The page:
• Then a request should be made for Foreigner Registration No. for real estate registration, for an individual, at the Seoul Immigration Office (in Mok-dong : Tel. 82-2-650-6237), and for a corporation, at Cadastral Division, City, County or Ward Office of the place of real property (to give your representative a mandate, attach a power of attorney notarized by the public notary of one´s homeland (foreigner) or the consulate in the country of residence (Korean resident abroad).
    • The title transfer must then be registered, within 60 days after closing of contract, at the registry office with jurisdiction over the place of real property. (Requirements : a) Certificate of alien registration (resident alien) / certificates of address and registry for real estate resister (non-resident alien) / transcript of the corporation registry (corporation); b) Registration form, the certificate of land acquisition filing, a certified contract, a certificate of registration and official seal of seller, copies of land/forest/building (improvement) ledger (for the mandate - attach a power of attorney notarized by the public notary of one´s homeland

Estate Agent´s Commission


less than KRW50 million 0.60%
KRW50 million to 200 million 0.50%
KRW200 million to 600 million 0.40%

Stamp Duty


less than 10 million (less than US$10,294) 0 0
KRW10 million to 30 million (US$10,294 -30,882) 20,000 20.59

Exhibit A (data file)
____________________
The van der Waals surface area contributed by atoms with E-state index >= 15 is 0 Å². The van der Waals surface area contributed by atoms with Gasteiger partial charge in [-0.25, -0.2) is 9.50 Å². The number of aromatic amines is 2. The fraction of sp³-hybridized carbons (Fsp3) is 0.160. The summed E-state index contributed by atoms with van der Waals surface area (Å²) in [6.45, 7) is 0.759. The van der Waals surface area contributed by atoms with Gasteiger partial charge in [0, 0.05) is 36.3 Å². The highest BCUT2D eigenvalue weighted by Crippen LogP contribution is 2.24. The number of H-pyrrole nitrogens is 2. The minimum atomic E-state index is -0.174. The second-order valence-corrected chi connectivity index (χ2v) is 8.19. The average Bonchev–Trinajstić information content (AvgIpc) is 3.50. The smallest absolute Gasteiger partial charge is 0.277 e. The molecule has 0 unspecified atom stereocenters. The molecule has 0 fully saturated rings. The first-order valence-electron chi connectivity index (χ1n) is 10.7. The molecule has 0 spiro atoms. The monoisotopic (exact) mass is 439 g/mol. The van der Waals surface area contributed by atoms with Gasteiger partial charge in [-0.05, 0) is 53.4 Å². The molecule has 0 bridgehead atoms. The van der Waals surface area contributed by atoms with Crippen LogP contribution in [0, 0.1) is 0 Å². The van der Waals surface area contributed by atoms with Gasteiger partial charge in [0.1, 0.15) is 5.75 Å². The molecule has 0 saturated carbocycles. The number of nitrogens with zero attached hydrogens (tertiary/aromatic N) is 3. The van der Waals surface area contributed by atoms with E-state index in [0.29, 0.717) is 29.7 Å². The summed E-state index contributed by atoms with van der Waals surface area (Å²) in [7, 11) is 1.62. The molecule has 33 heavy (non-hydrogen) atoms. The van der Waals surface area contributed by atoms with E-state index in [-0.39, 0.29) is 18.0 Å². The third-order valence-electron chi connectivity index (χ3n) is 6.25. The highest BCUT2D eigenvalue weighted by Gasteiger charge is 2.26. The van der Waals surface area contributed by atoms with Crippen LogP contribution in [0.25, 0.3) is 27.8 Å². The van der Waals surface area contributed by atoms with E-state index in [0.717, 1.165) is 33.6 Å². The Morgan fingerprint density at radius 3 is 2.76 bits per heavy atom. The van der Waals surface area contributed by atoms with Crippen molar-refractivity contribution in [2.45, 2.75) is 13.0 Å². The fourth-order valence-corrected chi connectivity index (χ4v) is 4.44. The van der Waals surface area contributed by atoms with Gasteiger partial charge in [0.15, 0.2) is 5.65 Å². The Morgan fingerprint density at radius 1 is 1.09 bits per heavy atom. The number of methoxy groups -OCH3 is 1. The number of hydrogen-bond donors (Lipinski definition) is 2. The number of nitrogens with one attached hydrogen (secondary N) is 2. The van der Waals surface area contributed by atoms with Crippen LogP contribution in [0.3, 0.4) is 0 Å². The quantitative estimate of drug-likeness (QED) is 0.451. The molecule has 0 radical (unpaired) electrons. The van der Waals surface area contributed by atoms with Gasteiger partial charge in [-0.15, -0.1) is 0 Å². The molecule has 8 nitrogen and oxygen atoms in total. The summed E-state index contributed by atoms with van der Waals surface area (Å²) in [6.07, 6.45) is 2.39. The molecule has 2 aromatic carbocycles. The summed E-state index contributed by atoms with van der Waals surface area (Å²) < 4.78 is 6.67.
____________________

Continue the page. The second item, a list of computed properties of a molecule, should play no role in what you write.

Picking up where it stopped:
KRW30 million to 50 million (US$30,882 -51,470) 40000 41.18
KRW50 million to 100 million (US$51,470 -102,940) 70,000 72.06
KRW100 million to 1 billion (US$102,940 -1,029,400) 150,000 154.41
more than KRW1 billion (US$1,029,400 or more) 350,000 360.29

Footnotes to transaction costs table

The round trip transaction costs include all costs of buying and then re-selling a property - lawyers´ fees, notaries´ fees, registration fees, taxes, agents´ fees, etc.

South Korea uses South Korean Won. Exchange rate is at US$1 = KRW1,002.10 as of 26th June 2006.

Value Added Tax:
Value Added Tax (VAT) is levied at a flat rate of 10%.

National Housing Bonds:
Buyers are required to purchase National Housing Bonds at a rate of about 5% of the purchase price of the real estate. In practice, these bonds are immediately sold at a discounted price of 10% - 15% less than the purchase price of the Bonds.

Legal Fees:
Legal fees are around 0.25% to 1% of the property value. A typical lawyer will charge between 5 and 10 hours to prepare the sale agreement at the rate of between KRW100,000 (US$90) and KRW 250,000 (US$225) per hour of work.

Registration Tax:
Registration tax for acquisition of rights by purchase is 3%.

Acquisition Tax:
2% of purchase price.

Real Estate Agent´s Fee
Real estate agent´s fees are generally around 0.20% to 0.90% of the property value.

Education Tax:
20% of the registration tax.

Stamp Duty
Stamp duty is around 0.20% of the property value.


Up to 10 million (US$9,009) 0
10 million - 30 million (US$27,027) KRW20,000 (US$18)
30 million - 50 million (US$45,045) KRW40,000 (US$36)
50 million - 100 million (US$90,090) KRW70,000 (US$63)
100 million - 1 billion (US$900,901) KRW150,000 (US$135)
Over 1 billion (US$900,901) KRW350,000 (US$315)
Source: Global Property Guide

Special Tax for Rural Development:

The special tax for rural development is around 10% of the acquisition tax. IT is also known as Agriculture and Fisheries Tax.